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Dčjá vu

I stood in the hospital emergency room with my mother, the ER doctor and the social worker. My mother and I brought my 91-year-old grandfather in just a few hours earlier. The next few words spoken by the social worker immediately jerked me back seven years to the night my father passed away. The same hospital, the same little group: my mom, and I with two healthcare professionals and the very same question, “Does he have a Living Will?”

I know the implication of these words was not lost on my mother either. My Dad was literally on his deathbed, having battled Multiple Myeloma for the previous year and a half. He made his wishes about his end of life decision known, but we could never actually face seeing them become real on paper. Somehow, those papers were never signed. However, I slipped a copy into my back pocket, finally realizing that perhaps we would need to face the inevitable only hours before his passing. My mother came to a similar realization. She asked me if I knew where we could find a copy of his living will. I’ll never forget the expression on her face when I produced the papers on the spot. I still don’t know if it was surprise or horror. Perhaps a combination of the two. She signed as my father’s power of attorney and perhaps realizing that the last piece was in place for his departure, my father passed away within the hour.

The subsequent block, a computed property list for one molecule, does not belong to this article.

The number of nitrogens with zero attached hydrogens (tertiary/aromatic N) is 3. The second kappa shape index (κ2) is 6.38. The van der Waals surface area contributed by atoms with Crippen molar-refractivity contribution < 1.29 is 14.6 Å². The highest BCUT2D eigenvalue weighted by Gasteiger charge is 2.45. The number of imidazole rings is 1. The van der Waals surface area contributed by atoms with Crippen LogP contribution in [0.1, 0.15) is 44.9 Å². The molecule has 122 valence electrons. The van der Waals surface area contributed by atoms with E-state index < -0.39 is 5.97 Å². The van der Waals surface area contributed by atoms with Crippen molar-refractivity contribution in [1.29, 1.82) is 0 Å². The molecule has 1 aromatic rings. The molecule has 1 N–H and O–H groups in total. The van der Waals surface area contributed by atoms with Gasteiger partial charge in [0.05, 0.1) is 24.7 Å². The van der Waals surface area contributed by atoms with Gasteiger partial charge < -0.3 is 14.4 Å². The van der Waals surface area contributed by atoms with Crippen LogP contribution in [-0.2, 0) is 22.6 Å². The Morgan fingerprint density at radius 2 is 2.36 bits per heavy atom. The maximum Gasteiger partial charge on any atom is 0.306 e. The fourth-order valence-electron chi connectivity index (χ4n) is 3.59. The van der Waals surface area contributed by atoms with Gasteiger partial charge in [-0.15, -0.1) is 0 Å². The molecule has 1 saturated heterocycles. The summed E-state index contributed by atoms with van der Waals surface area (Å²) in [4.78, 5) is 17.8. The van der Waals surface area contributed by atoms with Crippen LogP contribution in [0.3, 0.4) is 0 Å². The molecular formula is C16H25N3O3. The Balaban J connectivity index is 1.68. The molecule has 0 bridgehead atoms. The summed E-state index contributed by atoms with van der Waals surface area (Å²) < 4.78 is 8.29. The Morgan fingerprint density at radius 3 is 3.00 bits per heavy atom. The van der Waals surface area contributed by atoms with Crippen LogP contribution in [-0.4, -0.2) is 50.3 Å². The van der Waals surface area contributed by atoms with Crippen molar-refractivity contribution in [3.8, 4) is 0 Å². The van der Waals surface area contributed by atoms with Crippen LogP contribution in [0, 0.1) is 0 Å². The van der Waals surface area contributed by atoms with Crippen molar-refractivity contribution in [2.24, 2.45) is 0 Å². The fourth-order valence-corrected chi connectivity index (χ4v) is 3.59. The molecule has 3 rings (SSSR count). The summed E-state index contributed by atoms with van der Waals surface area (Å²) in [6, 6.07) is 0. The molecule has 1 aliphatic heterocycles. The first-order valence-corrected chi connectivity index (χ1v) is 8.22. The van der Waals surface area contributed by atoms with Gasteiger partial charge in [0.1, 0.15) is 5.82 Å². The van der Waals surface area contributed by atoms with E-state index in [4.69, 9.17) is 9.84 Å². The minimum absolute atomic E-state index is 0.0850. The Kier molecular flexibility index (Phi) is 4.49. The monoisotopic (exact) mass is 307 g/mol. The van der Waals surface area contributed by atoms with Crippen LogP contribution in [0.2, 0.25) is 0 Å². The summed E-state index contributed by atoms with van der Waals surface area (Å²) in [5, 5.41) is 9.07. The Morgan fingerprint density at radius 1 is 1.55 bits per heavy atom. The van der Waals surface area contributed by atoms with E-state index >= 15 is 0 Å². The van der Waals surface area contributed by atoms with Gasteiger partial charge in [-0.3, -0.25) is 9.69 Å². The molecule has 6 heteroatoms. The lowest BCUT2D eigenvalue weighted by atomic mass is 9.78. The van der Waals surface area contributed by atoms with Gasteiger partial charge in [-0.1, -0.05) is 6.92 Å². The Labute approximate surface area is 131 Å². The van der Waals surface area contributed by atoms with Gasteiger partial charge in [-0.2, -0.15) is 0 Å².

So, you would think that seven years later, we, of all people, would be prepared to answer that same question. After having created a magazine for caregivers, after convincing people through national television and radio shows across the nation to have living wills in place for themselves and their loved ones, after being caregivers for my grandparents for the past four years, you’d think we would be prepared. You would think that we would have microfiche copies of my grandfather’s living will in each of our wallets. You’d think that the papers would have been signed years ago, since, not unlike my father my grandfather had also let his wishes regarding his end of life be known.

The truth is, we looked at each other as if the past seven year gap in time was mere minutes and we suffered the same agony we suffered all those years ago. Thankfully, we didn’t need the papers, my grandfather is doing well.

If I can wish anything beyond health and happiness for you and your loved ones, it is that you take the time to have your loved one’s Living Will, Healthcare Surrogate and DNR (Do Not Resuscitate) wishes legally represented. And for the sake of your loved ones, fill out these forms for yourself, as well. Then, hopefully, all of your déjŕ vu’s will be sweet ones.

Gary Barg
From the book: The Fearless Caregiver

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